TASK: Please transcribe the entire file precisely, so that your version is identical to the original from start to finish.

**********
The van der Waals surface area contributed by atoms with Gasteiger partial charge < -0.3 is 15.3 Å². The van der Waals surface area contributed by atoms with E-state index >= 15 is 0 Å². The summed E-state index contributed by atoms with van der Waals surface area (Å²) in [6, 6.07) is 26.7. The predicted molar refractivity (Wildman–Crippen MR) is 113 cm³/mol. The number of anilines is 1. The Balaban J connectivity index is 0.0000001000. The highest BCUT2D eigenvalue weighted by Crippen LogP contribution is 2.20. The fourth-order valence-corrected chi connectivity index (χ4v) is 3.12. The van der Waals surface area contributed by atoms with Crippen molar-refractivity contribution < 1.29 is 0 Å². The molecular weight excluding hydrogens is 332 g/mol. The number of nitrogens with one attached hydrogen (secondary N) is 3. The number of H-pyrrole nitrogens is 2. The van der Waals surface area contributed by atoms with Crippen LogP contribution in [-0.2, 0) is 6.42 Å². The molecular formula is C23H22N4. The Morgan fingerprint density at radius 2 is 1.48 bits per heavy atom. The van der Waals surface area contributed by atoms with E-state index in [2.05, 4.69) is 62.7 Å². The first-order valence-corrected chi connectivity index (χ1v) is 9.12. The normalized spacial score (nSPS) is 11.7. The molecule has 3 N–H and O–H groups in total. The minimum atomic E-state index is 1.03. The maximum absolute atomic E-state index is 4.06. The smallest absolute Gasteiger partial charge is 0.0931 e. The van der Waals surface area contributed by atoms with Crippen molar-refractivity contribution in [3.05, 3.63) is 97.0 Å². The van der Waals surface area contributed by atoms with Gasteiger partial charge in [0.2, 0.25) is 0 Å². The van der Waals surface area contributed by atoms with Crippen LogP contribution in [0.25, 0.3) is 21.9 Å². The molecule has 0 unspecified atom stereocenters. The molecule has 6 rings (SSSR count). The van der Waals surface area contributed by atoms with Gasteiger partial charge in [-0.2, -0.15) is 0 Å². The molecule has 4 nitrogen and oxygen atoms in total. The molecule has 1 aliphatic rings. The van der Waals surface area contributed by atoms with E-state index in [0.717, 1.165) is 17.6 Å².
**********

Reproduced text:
The van der Waals surface area contributed by atoms with Gasteiger partial charge < -0.3 is 15.3 Å². The van der Waals surface area contributed by atoms with E-state index >= 15 is 0 Å². The summed E-state index contributed by atoms with van der Waals surface area (Å²) in [6, 6.07) is 26.7. The predicted molar refractivity (Wildman–Crippen MR) is 113 cm³/mol. The number of anilines is 1. The Balaban J connectivity index is 0.0000001000. The highest BCUT2D eigenvalue weighted by Crippen LogP contribution is 2.20. The fourth-order valence-corrected chi connectivity index (χ4v) is 3.12. The van der Waals surface area contributed by atoms with Crippen molar-refractivity contribution < 1.29 is 0 Å². The molecular weight excluding hydrogens is 332 g/mol. The number of nitrogens with one attached hydrogen (secondary N) is 3. The number of H-pyrrole nitrogens is 2. The van der Waals surface area contributed by atoms with Crippen LogP contribution in [-0.2, 0) is 6.42 Å². The molecular formula is C23H22N4. The Morgan fingerprint density at radius 2 is 1.48 bits per heavy atom. The van der Waals surface area contributed by atoms with E-state index in [2.05, 4.69) is 62.7 Å². The first-order valence-corrected chi connectivity index (χ1v) is 9.12. The normalized spacial score (nSPS) is 11.7. The molecule has 3 N–H and O–H groups in total. The minimum atomic E-state index is 1.03. The maximum absolute atomic E-state index is 4.06. The smallest absolute Gasteiger partial charge is 0.0931 e. The van der Waals surface area contributed by atoms with Crippen molar-refractivity contribution in [3.05, 3.63) is 97.0 Å². The van der Waals surface area contributed by atoms with Gasteiger partial charge in [0.2, 0.25) is 0 Å². The van der Waals surface area contributed by atoms with Crippen LogP contribution in [0.25, 0.3) is 21.9 Å². The molecule has 0 unspecified atom stereocenters. The molecule has 6 rings (SSSR count). The van der Waals surface area contributed by atoms with Gasteiger partial charge in [-0.2, -0.15) is 0 Å². The molecule has 4 nitrogen and oxygen atoms in total. The molecule has 1 aliphatic rings. The van der Waals surface area contributed by atoms with E-state index in [0.717, 1.165) is 17.6 Å².